Figure 3.

3For Brexit vote, shown in figure 4, the story is much the same, with a few wrinkles. The gap on immigration and inequality is enormous. The one difference is on ‘the economy in general,’ which Trump supporters worry about more than Brexiteers. This could be because in the graph above I am comparing extreme Trump backers with extreme detractors whereas the Brexit-Bremain numbers include all voters. Still, what jumps out is how much more important immigration is for populist voters than inequality.

Figure 4.

4Why is Trump, Brexit, Höfer, Le Pen and Wilders happening now? Immigration and ethnic change. This is unsettling that portion of the white electorate that prefers cultural order over change.

The US was about 90 percent white in 1960, is 63 percent white today and over half of American babies are now from ethnic minorities. Most white Americans already think they are in the minority, and many are beginning to vote in a more ethnopolitical way. The last time the share of foreign born in America reached current levels, immigration restrictionist sentiment was off the charts and the Ku Klux Klan had 6 million members – mainly in northern states concerned about Catholic immigration.

Ethnic change can happen nationally or locally, and it matters in both Britain and America. Figure 5, which includes a series of demographic and area controls, looks at the rate of Latino increase in a white American survey respondent’s ZIP code (average population around 30,000 in this data). The share of white Americans rating Trump 10 out of 10 rises from just over 25 percent in locales with no ethnic change to almost 70 percent in places with a 30-point increase in Latino population.

The town of Arcadia in Wisconsin – fittingly a state that has flipped to Trump – profiled in a recent Wall Street Journal article, shows what can happen. Thomas Vicino has chronicled the phenomenon in other towns, such as Farmer’s Branch, Texas or Carpentersville, Illinois. There are very few ZIP codes that have seen change on this scale, hence the small sample and wide error bars toward the right. Still, this confirms what virtually all the academic research shows: rapid ethnic change leads to an increase in anti-immigration sentiment and populism, even if this subsequently fades. The news also spreads and can shape the wider climate of public opinion, even in places untouched by immigration.

Figure 5.

5Now let’s look in figure 6 at Brexit, and how White British voters in wards with fast East European growth in the 2000s voted. With similar controls, it’s the same story: when we control for the level of minorities in a ward, local ethnic change is linked with a much higher rate of Brexit voting. From under 40 percent in places with no ethnic change to over 60 percent voting Brexit in the fastest changing areas. Think Boston in Lincolnshire, which had the strongest Brexit vote in the country and where the share of East Europeans jumped from essentially zero in 2001 to the highest in the country by 2011.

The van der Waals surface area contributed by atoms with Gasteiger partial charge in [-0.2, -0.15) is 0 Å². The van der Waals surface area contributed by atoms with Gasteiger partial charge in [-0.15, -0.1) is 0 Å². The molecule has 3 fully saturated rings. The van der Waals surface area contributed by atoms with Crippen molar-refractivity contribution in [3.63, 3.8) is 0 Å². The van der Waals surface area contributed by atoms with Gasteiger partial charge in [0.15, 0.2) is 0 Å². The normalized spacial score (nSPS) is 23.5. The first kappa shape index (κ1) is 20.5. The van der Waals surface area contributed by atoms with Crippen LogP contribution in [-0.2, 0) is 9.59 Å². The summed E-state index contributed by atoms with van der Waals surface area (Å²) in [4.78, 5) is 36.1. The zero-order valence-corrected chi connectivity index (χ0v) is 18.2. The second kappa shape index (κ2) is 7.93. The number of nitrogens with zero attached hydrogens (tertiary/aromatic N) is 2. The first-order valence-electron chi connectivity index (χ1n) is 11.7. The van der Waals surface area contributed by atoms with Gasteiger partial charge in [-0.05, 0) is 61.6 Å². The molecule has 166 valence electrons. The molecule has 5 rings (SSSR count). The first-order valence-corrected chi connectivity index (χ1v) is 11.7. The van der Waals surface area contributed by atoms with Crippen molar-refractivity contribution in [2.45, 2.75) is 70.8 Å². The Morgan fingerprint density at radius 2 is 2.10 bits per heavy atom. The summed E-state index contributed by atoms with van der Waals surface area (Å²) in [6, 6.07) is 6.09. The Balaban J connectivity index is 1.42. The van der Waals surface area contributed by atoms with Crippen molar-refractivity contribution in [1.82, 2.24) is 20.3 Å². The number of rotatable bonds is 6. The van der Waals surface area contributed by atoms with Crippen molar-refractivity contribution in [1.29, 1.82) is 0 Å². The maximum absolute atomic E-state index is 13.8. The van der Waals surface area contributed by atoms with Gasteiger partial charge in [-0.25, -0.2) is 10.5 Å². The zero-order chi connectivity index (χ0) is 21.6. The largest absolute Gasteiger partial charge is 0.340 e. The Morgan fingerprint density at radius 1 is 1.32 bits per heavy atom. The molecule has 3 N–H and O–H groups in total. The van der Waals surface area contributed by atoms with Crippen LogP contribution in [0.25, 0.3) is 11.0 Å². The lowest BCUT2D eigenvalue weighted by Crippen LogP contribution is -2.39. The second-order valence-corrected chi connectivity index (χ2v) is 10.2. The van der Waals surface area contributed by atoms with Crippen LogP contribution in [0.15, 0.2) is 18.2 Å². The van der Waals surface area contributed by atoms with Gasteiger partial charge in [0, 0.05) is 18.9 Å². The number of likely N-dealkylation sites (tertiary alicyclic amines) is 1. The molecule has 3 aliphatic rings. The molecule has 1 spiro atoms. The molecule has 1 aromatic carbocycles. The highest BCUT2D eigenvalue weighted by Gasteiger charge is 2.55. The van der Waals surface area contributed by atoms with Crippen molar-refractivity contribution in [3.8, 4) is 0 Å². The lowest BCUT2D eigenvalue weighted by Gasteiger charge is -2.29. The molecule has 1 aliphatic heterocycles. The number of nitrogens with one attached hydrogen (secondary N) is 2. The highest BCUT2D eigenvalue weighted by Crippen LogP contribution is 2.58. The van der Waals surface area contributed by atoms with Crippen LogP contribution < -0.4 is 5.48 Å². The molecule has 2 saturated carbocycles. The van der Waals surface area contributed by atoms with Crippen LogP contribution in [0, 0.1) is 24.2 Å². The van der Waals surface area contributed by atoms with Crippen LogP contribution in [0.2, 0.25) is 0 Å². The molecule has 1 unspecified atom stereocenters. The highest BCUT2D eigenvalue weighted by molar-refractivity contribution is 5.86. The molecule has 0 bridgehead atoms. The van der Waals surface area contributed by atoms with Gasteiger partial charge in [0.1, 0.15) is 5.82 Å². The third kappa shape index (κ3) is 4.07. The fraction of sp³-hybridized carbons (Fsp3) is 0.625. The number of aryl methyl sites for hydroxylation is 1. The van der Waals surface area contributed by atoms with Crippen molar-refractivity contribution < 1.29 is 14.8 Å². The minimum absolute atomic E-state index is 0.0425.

Figure 6.

6

The Trump and Brexit votes are the opening shots which define a new political era in which the values divide between voters – especially among whites – is the main axis of politics. In a period of rapid ethnic change, this cleavage separates those who prefer cultural continuity and order from novelty-seekers open to diversity. Policymakers and pundits should face this instead of imagining that old remedies – schools, hospitals, jobs – will put the populist genie back in the bottle.

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Examining the economy: Forecasting the Osborne’s summer budget

This post was contributed by Charles Shaw, 4th year BSc Financial Economics student, and member of the Birkbeck Economics & Finance Society

Emergency-budgetOn the 8th of July, the Chancellor of the Exchequer will announce his summer budget, and with it the next stage of cuts.

The latest official estimates indicate that the Government will announce an additional £30bn of austerity measures, with substantive cuts in FY 2016 and 2017, to stabilise in 2018 and rebound in 2019. Although the impact of such cuts will largely depend on how they are allocated across UK Government departments, the Chancellor has already signalled that £12bn of these cuts will come from welfare spending.

This should, if delivered, be sufficient to meet the George Osborne’s own key fiscal targets i.e. to have debt falling as a share of GDP in 2016-17 and to achieve a cyclically adjusted current balance in 2018-19 without having to resort to tax rises.